The first thing we need to do is populate the Topic list. We’ll do this when the user first navigates to the MainPage.xaml page. To make sure this happens, you’ll override the OnNavigatedTo method for the MainPage class. Open MainPage.xaml.cs by clicking the arrow next to MainPage.xaml. Place your cursor after the constructor and add the following code:

protected override void OnNavigatedTo(System.Windows.Navigation.NavigationEventArgs e)

    WebClient digg = new WebClient();
    digg.DownloadStringCompleted += new DownloadStringCompletedEventHandler(digg_DownloadStringCompleted);
    digg.DownloadStringAsync(new Uri(""));

void digg_DownloadStringCompleted(object sender, DownloadStringCompletedEventArgs e)


You can see that inside of the OnNavigatedTo method you create a WebClient object, assign it an event handler for when a string is downloaded, and then instruct it to download the string from the Digg topic.getAll method URL. We know that the string to be downloaded will be in XML format, so we need to make sure our event handler can parse the XML. For this purpose we’ll use the Linq libraries available in the .NET framework. Before we can utilize those library classes, though, we’ll have to add a reference to the library. Right-click on the “References” item in your Solution Explorer pane and choose “Add Reference…” From the list that pops up, select System.Xml.Linq and click “OK.”

Now, you just need to fill in the event handler that you created. Change digg_DownloadStringCompleted so it looks like the following:

void digg_DownloadStringCompleted(object sender, DownloadStringCompletedEventArgs e)
    if(e.Error != null) {

    XElement topicXml = XElement.Parse(e.Result);

    var topics = from topic in topicXml.Descendants("topic")
                    select new Topic
                        Name = topic.Attribute("name").Value,
                        ShortName = topic.Attribute("short_name").Value
    TopicsList.ItemsSource = topics;

First, you check to see if the download was completed successfully. If it was, then you parse the resultant string and generate a collection of topics using Linq to XML. If you’re interested, you can read more about Linq to XML at the official MSDN site.

Finally, you assign the ItemsSource property of the TopicsList to the topics you parsed out. If you see a squiggly line under Topic, then place your cursor after it, click the down arrow that appears under the word, and select “using SimpleDigg.Digg”. At this point, you’ve got your topics populated so fire up your phone emulator by pressing F5 and you should see something like the following:

First try at populating the topics list.

As you can see, your list has been populated but the correct data is not being displayed. Let’s take care of that now.

Data Templates

Data template are one of the most powerful tools in your Silverlight toolkit. They allow you to define the markup that should be shown for arbitrary objects. At this point, we’ll define DataTemplates for Digg Topics and Stories. Open App.xaml and place your cursor inside of the Application.Resources element. Add the following element:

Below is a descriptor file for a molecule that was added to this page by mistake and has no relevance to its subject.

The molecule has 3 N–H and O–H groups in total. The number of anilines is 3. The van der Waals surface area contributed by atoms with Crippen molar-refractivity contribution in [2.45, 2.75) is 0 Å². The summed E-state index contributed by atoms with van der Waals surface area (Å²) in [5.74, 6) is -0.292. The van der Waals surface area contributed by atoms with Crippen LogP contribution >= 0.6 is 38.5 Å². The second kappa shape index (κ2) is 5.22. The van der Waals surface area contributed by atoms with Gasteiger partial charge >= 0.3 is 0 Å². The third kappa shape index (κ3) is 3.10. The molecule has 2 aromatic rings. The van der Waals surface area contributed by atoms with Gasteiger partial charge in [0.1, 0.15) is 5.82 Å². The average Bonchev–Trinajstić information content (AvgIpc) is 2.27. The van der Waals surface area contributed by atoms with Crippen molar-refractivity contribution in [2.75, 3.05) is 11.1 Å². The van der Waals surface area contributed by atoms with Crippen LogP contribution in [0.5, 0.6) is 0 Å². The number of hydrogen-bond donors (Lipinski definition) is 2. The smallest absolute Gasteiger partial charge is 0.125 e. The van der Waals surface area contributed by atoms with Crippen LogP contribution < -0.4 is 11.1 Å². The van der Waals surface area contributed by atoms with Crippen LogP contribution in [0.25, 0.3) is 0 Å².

This DataTemplate provides contains a simple TextBlock element which is bound to the Name property of the object being displayed. If you remember, the Digg.Topic class contains a Name property which is set to the name attribute returned from the Digg topics API call. Return to your MainPage.xaml and find the ListBox element. Add a new property ItemTemplate to the ListBox as follows:

ItemTemplate="{StaticResource TopicTemplate}"

This line of code instructs the application to use your previously created DataTemplate resource to display the Topic objects that make up the ListBox’s collection. If you press F5 and run your application, you’ll see that Topic names are properly displayed now:

Topic names being displayed appropriately.

Fetching and Displaying Stories

At this point we’re ready to start fetching stories per topic and listing them. First, we need to tell the application that when a topic title is tapped the application should navigate to the stories list. Open MainPage.xaml and find your ListBox element. Add the SelectionChanged property and allow Visual Studio to create a new event handler. In MainPage.xaml.cs, change your event handler so it reads something like the following:

private void TopicsList_SelectionChanged(object sender, SelectionChangedEventArgs e)
    Topic topic = TopicsList.SelectedItem as Topic;
    NavigationService.Navigate(new Uri("/Topics/"+topic.ShortName, UriKind.Relative));

If you run your application now (by pressing F5), you can see that you navigate to the Stories page whenever you select a topic. Now, we just need to actually populate the story list and make them display appropriately. As we did earlier, we’re going to override the OnNavigatedTo method to make that happen. Open Views/Stories.xaml.cs and add the following code:

protected override void OnNavigatedTo(System.Windows.Navigation.NavigationEventArgs e)

    String name;
    NavigationContext.QueryString.TryGetValue("Topic", out name);

    WebClient client = new WebClient();